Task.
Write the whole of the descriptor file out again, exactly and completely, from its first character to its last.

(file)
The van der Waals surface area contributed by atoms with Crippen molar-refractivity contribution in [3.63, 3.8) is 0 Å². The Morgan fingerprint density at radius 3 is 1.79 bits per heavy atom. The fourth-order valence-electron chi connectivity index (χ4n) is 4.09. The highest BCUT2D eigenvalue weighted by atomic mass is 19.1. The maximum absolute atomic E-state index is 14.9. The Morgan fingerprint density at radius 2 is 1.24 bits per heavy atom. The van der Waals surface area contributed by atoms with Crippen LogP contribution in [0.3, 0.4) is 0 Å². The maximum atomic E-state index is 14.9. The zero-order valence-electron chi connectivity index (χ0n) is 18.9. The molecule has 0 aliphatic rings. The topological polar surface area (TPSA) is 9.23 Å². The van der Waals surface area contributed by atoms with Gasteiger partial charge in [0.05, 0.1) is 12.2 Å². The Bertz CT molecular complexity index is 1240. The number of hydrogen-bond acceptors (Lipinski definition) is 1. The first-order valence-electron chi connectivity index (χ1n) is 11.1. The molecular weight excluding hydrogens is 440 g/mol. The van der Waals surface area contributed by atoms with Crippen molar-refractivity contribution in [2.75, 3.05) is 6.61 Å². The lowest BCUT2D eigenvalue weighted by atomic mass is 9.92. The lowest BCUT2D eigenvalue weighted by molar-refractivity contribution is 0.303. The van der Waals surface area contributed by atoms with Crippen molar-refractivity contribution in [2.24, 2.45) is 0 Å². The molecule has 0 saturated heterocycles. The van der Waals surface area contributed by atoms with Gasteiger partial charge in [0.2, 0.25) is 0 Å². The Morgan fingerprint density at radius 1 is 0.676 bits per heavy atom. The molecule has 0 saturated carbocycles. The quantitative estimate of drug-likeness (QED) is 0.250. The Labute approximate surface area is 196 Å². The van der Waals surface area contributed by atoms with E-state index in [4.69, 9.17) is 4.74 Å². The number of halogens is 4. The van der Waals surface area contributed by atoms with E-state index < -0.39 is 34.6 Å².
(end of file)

The van der Waals surface area contributed by atoms with Crippen molar-refractivity contribution in [3.63, 3.8) is 0 Å². The Morgan fingerprint density at radius 3 is 1.79 bits per heavy atom. The fourth-order valence-electron chi connectivity index (χ4n) is 4.09. The highest BCUT2D eigenvalue weighted by atomic mass is 19.1. The maximum absolute atomic E-state index is 14.9. The Morgan fingerprint density at radius 2 is 1.24 bits per heavy atom. The van der Waals surface area contributed by atoms with Crippen LogP contribution in [0.3, 0.4) is 0 Å². The maximum atomic E-state index is 14.9. The zero-order valence-electron chi connectivity index (χ0n) is 18.9. The molecule has 0 aliphatic rings. The topological polar surface area (TPSA) is 9.23 Å². The van der Waals surface area contributed by atoms with Gasteiger partial charge in [0.05, 0.1) is 12.2 Å². The Bertz CT molecular complexity index is 1240. The number of hydrogen-bond acceptors (Lipinski definition) is 1. The first-order valence-electron chi connectivity index (χ1n) is 11.1. The molecular weight excluding hydrogens is 440 g/mol. The van der Waals surface area contributed by atoms with Crippen molar-refractivity contribution in [2.75, 3.05) is 6.61 Å². The lowest BCUT2D eigenvalue weighted by atomic mass is 9.92. The lowest BCUT2D eigenvalue weighted by molar-refractivity contribution is 0.303. The van der Waals surface area contributed by atoms with Crippen molar-refractivity contribution in [2.24, 2.45) is 0 Å². The molecule has 0 saturated heterocycles. The van der Waals surface area contributed by atoms with Gasteiger partial charge in [0.2, 0.25) is 0 Å². The Morgan fingerprint density at radius 1 is 0.676 bits per heavy atom. The molecule has 0 saturated carbocycles. The quantitative estimate of drug-likeness (QED) is 0.250. The Labute approximate surface area is 196 Å². The van der Waals surface area contributed by atoms with E-state index in [4.69, 9.17) is 4.74 Å². The number of halogens is 4. The van der Waals surface area contributed by atoms with E-state index < -0.39 is 34.6 Å².